Will Facial Recognition affect Street Photography?

Interesting YouTube video from Jamie Windsor.

I fear that it’s even worse than he suggests. I suspect that the days of street photography as we know it are numbered.

Back in the days of Henri Cartier-Bresson, Gary Winogrand, Joel Meyerowitz and the like people were not so much bothered about people taking pictures of them. Maybe they even liked it that someone would be interested enough in what they were doing to take a picture. In any case who was going to see the picture. Maybe a few people who saw a print; bought a book; or went to a gallery. But not really very many.

But times have changed. Now everyone is very much aware that any picture can be made available on the Internet to possibly millions of people within seconds of it being taken. Also people are much more distrustful of the photographers’ motives nowadays. Many feel that their privacy is being invaded and that this situation should not be allowed to exist.

National laws have already been changed, or are in the process of being changed to protect privacy. France is a case in point.

I suspect that this trend will continue. I’m not saying that this a good thing. I don’t think it is as I believe it leads to the loss of freedom of speech/expression, but I think this is the way things are going.

Feelings in Photography

I read a lot of books related to photography. Nowadays they’re more about creativity than they are about technique. At some point these books always get around to two points: You should know why you are taking a particular photograph; and you should know what you’re feeling (the logic being that if you don’t know what you’re feeling how can you convey that to others in your photographs).

I generally know why I’m taking the photograph: I liked the subject; I liked the light; I liked the patterns; I liked the textures etc. But I struggle with the second point. I don’t generally know what I’m feeling. Maybe it’s because I’m British. Brits of my generation were not allowed to have feelings.

I am presently reading “Modern Instances. The Craft of Photography. A Memoir. by Stephen Shore.” In this he tells a story about famed photographer, Lee Friedlander.

…Lee Friedlander showed slides of his American Monument series in the Great Hall at Cooper Union. It was the first time he showed this work. He didn’t talk about his pictures and one could tell that the audience, largely students who are used to analyzing their work in class every week, were getting restless. Finally, someone raised their hand and asked, “What were you feeling when you took this picture?”. Friedlander replied, “As I recall, I was hungry”.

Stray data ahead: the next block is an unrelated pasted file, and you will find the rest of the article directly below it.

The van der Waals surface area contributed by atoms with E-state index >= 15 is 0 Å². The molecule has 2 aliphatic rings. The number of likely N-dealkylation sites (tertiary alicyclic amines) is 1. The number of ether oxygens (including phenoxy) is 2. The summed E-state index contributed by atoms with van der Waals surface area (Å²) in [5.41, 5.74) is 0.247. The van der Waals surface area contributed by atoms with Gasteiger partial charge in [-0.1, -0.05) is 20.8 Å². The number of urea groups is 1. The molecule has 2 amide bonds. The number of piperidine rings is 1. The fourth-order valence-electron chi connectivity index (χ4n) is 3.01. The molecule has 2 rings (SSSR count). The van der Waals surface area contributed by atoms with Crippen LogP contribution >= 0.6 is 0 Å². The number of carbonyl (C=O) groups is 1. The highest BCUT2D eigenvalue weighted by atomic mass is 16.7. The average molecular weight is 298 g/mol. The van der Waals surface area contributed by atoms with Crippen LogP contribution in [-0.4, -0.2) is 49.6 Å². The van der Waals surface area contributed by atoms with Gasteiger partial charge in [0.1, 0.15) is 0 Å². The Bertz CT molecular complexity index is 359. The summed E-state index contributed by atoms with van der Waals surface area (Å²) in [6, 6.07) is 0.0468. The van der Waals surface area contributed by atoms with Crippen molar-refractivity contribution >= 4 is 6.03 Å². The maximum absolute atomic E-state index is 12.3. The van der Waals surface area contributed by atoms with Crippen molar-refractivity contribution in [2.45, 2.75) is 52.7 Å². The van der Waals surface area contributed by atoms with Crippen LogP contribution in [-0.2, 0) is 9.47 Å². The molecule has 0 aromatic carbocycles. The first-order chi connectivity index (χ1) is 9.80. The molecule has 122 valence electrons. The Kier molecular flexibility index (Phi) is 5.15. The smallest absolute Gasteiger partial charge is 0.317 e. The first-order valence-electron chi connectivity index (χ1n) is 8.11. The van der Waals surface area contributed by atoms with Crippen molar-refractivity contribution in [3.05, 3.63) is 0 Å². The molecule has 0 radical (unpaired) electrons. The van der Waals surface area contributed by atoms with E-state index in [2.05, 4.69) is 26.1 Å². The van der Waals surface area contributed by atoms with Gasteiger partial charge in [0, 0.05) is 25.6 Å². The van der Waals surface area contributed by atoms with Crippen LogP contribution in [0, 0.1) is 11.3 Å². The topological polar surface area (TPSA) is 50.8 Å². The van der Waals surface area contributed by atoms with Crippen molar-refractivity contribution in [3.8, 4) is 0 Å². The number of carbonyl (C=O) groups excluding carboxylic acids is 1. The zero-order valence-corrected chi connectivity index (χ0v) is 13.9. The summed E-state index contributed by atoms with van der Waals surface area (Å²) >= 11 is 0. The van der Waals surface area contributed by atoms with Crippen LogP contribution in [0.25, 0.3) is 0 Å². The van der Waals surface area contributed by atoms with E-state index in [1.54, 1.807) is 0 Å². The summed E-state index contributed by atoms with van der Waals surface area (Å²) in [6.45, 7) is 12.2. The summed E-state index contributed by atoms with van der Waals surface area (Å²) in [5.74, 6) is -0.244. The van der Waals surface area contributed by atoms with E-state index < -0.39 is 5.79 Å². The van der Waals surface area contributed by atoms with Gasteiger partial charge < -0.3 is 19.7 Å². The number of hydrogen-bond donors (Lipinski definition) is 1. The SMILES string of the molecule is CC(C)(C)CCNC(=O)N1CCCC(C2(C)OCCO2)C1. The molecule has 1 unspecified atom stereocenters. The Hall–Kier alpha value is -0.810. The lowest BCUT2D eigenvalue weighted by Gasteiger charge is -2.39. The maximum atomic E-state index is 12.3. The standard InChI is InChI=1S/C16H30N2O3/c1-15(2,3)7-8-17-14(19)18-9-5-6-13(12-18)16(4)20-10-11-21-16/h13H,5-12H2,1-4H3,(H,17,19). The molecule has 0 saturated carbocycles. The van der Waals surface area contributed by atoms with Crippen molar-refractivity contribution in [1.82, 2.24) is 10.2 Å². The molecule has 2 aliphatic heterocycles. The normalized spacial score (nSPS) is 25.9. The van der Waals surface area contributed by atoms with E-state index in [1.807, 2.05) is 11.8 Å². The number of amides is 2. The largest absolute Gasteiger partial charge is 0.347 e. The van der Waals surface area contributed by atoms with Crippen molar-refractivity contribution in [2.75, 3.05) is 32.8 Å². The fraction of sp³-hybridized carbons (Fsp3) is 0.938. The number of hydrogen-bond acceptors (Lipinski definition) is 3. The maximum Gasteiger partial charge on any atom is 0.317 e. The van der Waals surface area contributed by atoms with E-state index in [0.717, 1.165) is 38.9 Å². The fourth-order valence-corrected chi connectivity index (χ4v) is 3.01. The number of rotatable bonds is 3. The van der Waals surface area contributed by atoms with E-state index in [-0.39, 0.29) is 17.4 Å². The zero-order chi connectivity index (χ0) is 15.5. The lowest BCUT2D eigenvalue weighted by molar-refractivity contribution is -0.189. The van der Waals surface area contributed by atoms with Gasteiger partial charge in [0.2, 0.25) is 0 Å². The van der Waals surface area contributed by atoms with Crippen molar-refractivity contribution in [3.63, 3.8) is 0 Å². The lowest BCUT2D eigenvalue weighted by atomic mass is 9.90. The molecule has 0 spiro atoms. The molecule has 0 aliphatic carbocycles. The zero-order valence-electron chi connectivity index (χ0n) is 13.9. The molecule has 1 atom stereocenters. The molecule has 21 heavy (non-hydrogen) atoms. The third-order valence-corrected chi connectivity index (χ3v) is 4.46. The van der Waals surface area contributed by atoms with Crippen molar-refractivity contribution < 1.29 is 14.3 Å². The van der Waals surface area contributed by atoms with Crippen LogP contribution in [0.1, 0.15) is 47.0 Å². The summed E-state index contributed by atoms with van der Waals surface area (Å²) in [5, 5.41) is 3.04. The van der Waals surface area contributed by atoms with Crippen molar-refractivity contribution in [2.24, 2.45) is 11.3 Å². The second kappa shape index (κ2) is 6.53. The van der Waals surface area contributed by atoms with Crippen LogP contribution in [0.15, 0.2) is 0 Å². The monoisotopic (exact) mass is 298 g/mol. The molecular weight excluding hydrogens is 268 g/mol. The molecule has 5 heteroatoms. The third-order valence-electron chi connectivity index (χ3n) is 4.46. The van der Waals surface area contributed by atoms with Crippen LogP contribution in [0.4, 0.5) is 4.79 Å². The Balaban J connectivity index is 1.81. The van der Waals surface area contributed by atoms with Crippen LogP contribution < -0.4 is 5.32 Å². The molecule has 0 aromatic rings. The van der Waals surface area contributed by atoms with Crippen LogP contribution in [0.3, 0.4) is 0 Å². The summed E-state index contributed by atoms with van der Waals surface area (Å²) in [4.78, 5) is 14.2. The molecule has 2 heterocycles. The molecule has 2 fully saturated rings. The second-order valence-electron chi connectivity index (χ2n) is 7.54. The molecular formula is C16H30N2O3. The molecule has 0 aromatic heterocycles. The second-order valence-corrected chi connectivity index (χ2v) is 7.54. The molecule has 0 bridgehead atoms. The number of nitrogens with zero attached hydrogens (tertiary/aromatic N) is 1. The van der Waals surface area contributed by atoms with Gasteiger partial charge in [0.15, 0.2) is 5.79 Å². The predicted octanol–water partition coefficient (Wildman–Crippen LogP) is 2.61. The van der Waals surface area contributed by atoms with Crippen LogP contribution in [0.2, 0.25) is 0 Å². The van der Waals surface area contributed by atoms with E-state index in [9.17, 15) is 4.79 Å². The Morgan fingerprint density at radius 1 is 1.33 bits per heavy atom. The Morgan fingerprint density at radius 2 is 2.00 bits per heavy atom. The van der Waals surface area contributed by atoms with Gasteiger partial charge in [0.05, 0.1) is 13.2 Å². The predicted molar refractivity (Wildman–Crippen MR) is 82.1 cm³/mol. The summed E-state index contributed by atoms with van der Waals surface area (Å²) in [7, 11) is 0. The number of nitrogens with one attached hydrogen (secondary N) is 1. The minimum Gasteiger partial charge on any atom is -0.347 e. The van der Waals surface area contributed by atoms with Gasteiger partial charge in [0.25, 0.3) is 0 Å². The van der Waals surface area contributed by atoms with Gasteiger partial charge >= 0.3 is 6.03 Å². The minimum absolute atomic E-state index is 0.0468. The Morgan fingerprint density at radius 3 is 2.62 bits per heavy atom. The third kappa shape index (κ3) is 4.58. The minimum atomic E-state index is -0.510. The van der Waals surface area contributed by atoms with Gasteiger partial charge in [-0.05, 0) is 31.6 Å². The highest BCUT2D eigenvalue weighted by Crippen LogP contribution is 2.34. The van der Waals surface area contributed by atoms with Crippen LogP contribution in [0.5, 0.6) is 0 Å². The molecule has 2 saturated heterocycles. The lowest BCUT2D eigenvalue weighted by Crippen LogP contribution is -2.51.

I love it.

Above: Lee Friedlander, Route 9W, New York State, 1969.

Watching Alec Soth

Alec Soth is a well known photographer. According to his Magnum profile:

Alec Soth’s work is rooted in the American photographic tradition that Walker Evans famously termed “documentary Style.” Concerned with the mythologies and oddities that proliferate America’s disconnected communities, Soth has an instinct for the relationship between narrative and metaphor. His clarity of voice has drawn many comparisons to literature, but he believes photography to be more fragmented; “It’s more like poetry than writing a novel.”

Aside from his many critically acclaimed personal projects, selected clients include The New York Times Magazine, The New Yorker, W Magazine, Vogue, GQ, Wall Street Journal Magazine.

Much of Soth’s work is tied to an interest in the photobook and in 2008, he started his own publishing company, Little Brown Mushroom. His major series have all become critically acclaimed monographs; the first Sleeping by the Mississippi (Note I have a copy of this one), was published by Steidl in 2004, NIAGARA (Steidl, 2006), Broken Manual (Steidl, 2010), Songbook (MACK, 2015), I Know How Furiously Your Heart Is Beating (MACK, 2019).

Soth has received fellowships from the Guggenheim, McKnight, Bush, and Jerome Foundations and was the recipient of the 2003 Santa Fe Prize for Photography. His photographs are represented in major public and private collections, including the Museum of Modern Art, the Museum of Fine Arts, Houston, and the National Gallery of Art. His work has been featured in numerous solo and group exhibitions, including the 2004 Whitney Biennial and career surveys by Jeu de Paume (2008), Walker Art Center (2010) and Media Space (2015).

Soth, who is based in Minneapolis, Minnesota, is represented by the Sean Kelly Gallery in New York, Fraenkel Gallery in San Francisco and the Weinstein Hammons Gallery in Minneapolis.

He became a nominee of Magnum Photos in 2004 and a full member in 2008.

As mentioned above Soth (rhymes with Both) loves photobooks and has a massive collection. About a year ago he started a YouTube Channel where he discusses photobooks in general and uses photobooks from his collection as examples. I find the videos to be absolutely fascinating, and I like Soth himself – he seems to be a very genuine person.

His most recent photobook is “A Pound of Pictures“.